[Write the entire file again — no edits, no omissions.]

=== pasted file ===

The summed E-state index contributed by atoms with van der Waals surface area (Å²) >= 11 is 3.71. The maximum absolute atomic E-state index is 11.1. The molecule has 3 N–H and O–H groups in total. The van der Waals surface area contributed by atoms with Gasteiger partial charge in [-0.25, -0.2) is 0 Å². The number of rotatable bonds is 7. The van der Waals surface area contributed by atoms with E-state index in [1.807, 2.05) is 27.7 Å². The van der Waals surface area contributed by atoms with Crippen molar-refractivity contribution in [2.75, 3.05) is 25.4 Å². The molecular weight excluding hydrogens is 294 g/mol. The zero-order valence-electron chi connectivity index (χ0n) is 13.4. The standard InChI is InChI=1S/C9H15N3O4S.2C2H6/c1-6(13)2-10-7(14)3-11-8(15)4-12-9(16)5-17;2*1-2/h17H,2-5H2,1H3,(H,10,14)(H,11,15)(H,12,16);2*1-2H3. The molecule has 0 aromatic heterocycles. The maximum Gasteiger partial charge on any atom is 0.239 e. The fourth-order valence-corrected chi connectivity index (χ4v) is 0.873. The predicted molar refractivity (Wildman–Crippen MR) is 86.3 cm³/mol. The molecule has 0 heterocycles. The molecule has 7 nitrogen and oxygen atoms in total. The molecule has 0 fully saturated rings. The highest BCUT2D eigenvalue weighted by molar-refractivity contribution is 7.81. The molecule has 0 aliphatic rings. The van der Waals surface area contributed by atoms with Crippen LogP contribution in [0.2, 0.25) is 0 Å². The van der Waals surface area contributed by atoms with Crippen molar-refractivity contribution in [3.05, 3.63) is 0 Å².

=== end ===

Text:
The summed E-state index contributed by atoms with van der Waals surface area (Å²) >= 11 is 3.71. The maximum absolute atomic E-state index is 11.1. The molecule has 3 N–H and O–H groups in total. The van der Waals surface area contributed by atoms with Gasteiger partial charge in [-0.25, -0.2) is 0 Å². The number of rotatable bonds is 7. The van der Waals surface area contributed by atoms with E-state index in [1.807, 2.05) is 27.7 Å². The van der Waals surface area contributed by atoms with Crippen molar-refractivity contribution in [2.75, 3.05) is 25.4 Å². The molecular weight excluding hydrogens is 294 g/mol. The zero-order valence-electron chi connectivity index (χ0n) is 13.4. The standard InChI is InChI=1S/C9H15N3O4S.2C2H6/c1-6(13)2-10-7(14)3-11-8(15)4-12-9(16)5-17;2*1-2/h17H,2-5H2,1H3,(H,10,14)(H,11,15)(H,12,16);2*1-2H3. The molecule has 0 aromatic heterocycles. The maximum Gasteiger partial charge on any atom is 0.239 e. The fourth-order valence-corrected chi connectivity index (χ4v) is 0.873. The predicted molar refractivity (Wildman–Crippen MR) is 86.3 cm³/mol. The molecule has 0 heterocycles. The molecule has 7 nitrogen and oxygen atoms in total. The molecule has 0 fully saturated rings. The highest BCUT2D eigenvalue weighted by molar-refractivity contribution is 7.81. The molecule has 0 aliphatic rings. The van der Waals surface area contributed by atoms with Crippen LogP contribution in [0.2, 0.25) is 0 Å². The van der Waals surface area contributed by atoms with Crippen molar-refractivity contribution in [3.05, 3.63) is 0 Å².